It's been a long hard winter, which was great for productivity. But now that the weather is nicer and spring holidays are here, a little time away from the office is warranted. For many people, a few days away can bring almost as much stress as not leaving at all. Sure, the days on the sunny beach are great. But not if you come back from vacation to piles of extra work and problems that take you weeks to resolve.
Whenever I take time off, I set up a checklist for the week prior to my trip. On that list are four categories and specific actions I take before the vacation.
1. Things I must complete before I leave. I give these items absolute priority and focus to finish.
2. Things I must delegate before I leave. I make sure that my team knows exactly what must be accomplished and has the tools and resources to make it happen.
3. Things I must defer before I leave. This is everything important that can wait until I get back. I make sure I let everyone involved know that this won't be addressed until my return. By managing expectations, I won't be bothered with anyone's panic during the trip.
4. Things I will handle while away. Sure, it's nice not to do any work while taking time off, but some things need to be resolved, and I find it's better to deal with them on vacation then worry about them during the trip.
This efficient approach not only makes sure everything is appropriately handled, it leaves me total peace of mind so I can actually relax and enjoy the time off. Otherwise, what's the point of leaving?
Here are more tips from my Inc. colleagues to help you get the relaxation you want without the stress of a major workload when you return.
1. It's All in the Planning
I always build my companies in a way that they don't require my day-to-day presence, so weekend trips are no problem. When I do plan to take extended time away from the office, I let my staff know well in advance. The sooner I plan and communicate the fact that I won't be available, the easier it is to arrange important meetings and events and cover tasks that need to be accomplished while I am gone. While on the road, I check in once a day at a predetermined time to address anything unexpected that might have come up. Eric Holtzclaw--Lean Forward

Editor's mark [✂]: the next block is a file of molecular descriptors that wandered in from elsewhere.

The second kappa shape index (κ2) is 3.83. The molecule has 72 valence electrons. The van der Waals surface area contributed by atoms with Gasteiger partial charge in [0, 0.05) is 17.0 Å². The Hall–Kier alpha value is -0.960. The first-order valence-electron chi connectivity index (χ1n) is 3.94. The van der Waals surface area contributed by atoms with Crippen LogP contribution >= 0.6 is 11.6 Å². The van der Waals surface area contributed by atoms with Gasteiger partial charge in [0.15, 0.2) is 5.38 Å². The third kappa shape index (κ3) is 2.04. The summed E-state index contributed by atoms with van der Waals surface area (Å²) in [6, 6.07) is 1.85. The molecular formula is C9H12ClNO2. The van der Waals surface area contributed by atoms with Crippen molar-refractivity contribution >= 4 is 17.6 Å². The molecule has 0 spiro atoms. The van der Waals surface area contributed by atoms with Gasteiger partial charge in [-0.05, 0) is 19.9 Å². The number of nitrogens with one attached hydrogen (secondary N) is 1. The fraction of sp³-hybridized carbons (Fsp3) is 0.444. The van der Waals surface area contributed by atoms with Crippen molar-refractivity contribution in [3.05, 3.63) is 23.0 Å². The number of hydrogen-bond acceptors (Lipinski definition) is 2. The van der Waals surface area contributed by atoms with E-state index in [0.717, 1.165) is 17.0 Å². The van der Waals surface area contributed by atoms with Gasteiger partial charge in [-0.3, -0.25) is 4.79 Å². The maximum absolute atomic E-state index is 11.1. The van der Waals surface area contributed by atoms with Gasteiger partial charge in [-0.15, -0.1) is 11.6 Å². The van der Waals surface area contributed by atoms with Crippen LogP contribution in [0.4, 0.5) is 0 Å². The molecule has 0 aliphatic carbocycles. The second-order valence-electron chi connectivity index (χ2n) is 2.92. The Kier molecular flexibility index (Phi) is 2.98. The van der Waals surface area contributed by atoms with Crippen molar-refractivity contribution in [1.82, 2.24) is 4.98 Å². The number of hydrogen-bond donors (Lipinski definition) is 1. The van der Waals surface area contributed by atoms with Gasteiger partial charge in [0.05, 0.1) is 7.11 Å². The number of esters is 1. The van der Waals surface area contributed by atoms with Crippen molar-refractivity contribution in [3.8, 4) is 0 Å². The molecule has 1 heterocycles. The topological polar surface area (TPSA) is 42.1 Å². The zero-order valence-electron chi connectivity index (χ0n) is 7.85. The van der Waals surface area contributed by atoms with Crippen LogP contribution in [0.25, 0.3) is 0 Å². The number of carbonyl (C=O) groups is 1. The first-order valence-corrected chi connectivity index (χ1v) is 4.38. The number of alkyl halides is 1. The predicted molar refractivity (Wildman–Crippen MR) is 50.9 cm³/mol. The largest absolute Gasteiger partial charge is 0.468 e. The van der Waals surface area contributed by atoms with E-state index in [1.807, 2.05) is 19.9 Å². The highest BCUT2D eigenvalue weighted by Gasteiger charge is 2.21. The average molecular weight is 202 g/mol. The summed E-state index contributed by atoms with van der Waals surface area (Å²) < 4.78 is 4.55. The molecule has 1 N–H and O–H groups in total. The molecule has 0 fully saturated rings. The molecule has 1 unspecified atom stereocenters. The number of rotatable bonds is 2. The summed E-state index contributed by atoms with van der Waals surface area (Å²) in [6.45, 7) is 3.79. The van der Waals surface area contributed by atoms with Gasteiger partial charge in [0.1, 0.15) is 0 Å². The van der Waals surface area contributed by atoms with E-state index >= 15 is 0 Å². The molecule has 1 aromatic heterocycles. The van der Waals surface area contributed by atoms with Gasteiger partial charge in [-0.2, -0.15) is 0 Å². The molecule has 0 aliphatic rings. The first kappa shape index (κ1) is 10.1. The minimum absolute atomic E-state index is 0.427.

Want to read more from Eric? Click here.
2. Disconnect a Little at a Time
I'm a terrible example--I work virtually and am never disconnected. In October, I hit a brick wall of overwork and exhaustion and escaped to Cape Cod to stare at the ocean--but I still checked my email several times a day. Sound like you? That's bad. I recently met a brilliant entrepreneur who likened always-connected bosses to helicopter parents. He notes that those who work for you can't grow up into good managers if they never make their own decisions and--inevitably--mistakes. Start small: Next vacation, have no contact whatsoever with your office for the first 48 hours. If the sky doesn't fall, make it longer next time. Minda Zetlin--Start Me Up
Want to read more from Minda? Click here.
3. Document Everything
I have a friend who is a part of a virtual team in a small business. Last week, she sent an email to her boss, only to receive an auto-response saying she was out of the office for three days. Entrepreneurs take time off with great trepidation, yet they fail to prepare employees for their absence. Discuss your plans and leave a checklist of important procedures, including the things that someone else must do while you are gone. Would your team know whom to call if the company website went down? Document a course of action for emergencies, and prepare them to handle things that may go awry. Marla Tabaka--The Successful Soloist
Want to read more from Marla? Click here.
4. Set Expectations
I recently unplugged from work for a rare, four-day vacation. What was really rare about this vacation wasn't the fact that I took it--it was my determination not to do any work at all for a change. I knew that the only way I could pull this off would be to warn my key clients well ahead of time--letting them know via email a couple of weeks in advance, and then reminding them again a week later. I then made sure that I took the time necessary to catch up on all of my projects and deadlines so I wouldn't have any reason to break my no-work vow. Finally, the night before my vacation started, I set a vacation responder on my email, thanking senders for their message and letting them know that I would respond when I returned on Monday. Which is exactly what I did. Peter Economy--The Management Guy
Want to read more from Peter? Click here.
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